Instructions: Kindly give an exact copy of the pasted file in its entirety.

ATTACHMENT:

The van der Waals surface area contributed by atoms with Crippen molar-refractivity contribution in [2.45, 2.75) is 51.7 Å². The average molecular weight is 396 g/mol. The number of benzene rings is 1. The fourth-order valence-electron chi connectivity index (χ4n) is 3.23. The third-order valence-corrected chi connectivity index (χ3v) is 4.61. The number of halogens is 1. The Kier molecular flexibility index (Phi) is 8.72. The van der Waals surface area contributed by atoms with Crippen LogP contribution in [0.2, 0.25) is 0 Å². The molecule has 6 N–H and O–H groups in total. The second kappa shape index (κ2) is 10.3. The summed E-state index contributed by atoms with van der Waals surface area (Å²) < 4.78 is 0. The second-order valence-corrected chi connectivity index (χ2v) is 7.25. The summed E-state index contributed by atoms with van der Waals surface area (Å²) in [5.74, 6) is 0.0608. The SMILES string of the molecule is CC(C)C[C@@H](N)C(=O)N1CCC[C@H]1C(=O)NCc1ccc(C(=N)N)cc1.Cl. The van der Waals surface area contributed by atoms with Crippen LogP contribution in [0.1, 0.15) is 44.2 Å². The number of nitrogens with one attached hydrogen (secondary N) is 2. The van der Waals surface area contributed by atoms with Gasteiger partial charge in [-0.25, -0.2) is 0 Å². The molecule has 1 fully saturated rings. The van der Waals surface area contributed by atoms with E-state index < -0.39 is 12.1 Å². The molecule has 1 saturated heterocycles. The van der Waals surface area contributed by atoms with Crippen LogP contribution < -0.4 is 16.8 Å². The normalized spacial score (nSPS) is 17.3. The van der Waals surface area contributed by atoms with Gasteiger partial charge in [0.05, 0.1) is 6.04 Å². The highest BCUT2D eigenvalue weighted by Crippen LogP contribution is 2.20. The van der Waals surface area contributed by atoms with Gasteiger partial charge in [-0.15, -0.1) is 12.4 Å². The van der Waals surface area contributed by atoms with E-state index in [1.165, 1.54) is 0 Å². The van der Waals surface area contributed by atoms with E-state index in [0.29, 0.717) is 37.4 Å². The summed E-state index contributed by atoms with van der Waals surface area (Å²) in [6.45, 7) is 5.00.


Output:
The van der Waals surface area contributed by atoms with Crippen molar-refractivity contribution in [2.45, 2.75) is 51.7 Å². The average molecular weight is 396 g/mol. The number of benzene rings is 1. The fourth-order valence-electron chi connectivity index (χ4n) is 3.23. The third-order valence-corrected chi connectivity index (χ3v) is 4.61. The number of halogens is 1. The Kier molecular flexibility index (Phi) is 8.72. The van der Waals surface area contributed by atoms with Crippen LogP contribution in [0.2, 0.25) is 0 Å². The molecule has 6 N–H and O–H groups in total. The second kappa shape index (κ2) is 10.3. The summed E-state index contributed by atoms with van der Waals surface area (Å²) < 4.78 is 0. The second-order valence-corrected chi connectivity index (χ2v) is 7.25. The summed E-state index contributed by atoms with van der Waals surface area (Å²) in [5.74, 6) is 0.0608. The SMILES string of the molecule is CC(C)C[C@@H](N)C(=O)N1CCC[C@H]1C(=O)NCc1ccc(C(=N)N)cc1.Cl. The van der Waals surface area contributed by atoms with Crippen LogP contribution in [0.1, 0.15) is 44.2 Å². The number of nitrogens with one attached hydrogen (secondary N) is 2. The van der Waals surface area contributed by atoms with Gasteiger partial charge in [-0.25, -0.2) is 0 Å². The molecule has 1 fully saturated rings. The van der Waals surface area contributed by atoms with E-state index < -0.39 is 12.1 Å². The molecule has 1 saturated heterocycles. The van der Waals surface area contributed by atoms with Crippen LogP contribution < -0.4 is 16.8 Å². The normalized spacial score (nSPS) is 17.3. The van der Waals surface area contributed by atoms with Gasteiger partial charge in [0.05, 0.1) is 6.04 Å². The highest BCUT2D eigenvalue weighted by Crippen LogP contribution is 2.20. The van der Waals surface area contributed by atoms with Gasteiger partial charge in [-0.15, -0.1) is 12.4 Å². The van der Waals surface area contributed by atoms with E-state index in [1.165, 1.54) is 0 Å². The van der Waals surface area contributed by atoms with E-state index in [0.29, 0.717) is 37.4 Å². The summed E-state index contributed by atoms with van der Waals surface area (Å²) in [6.45, 7) is 5.00.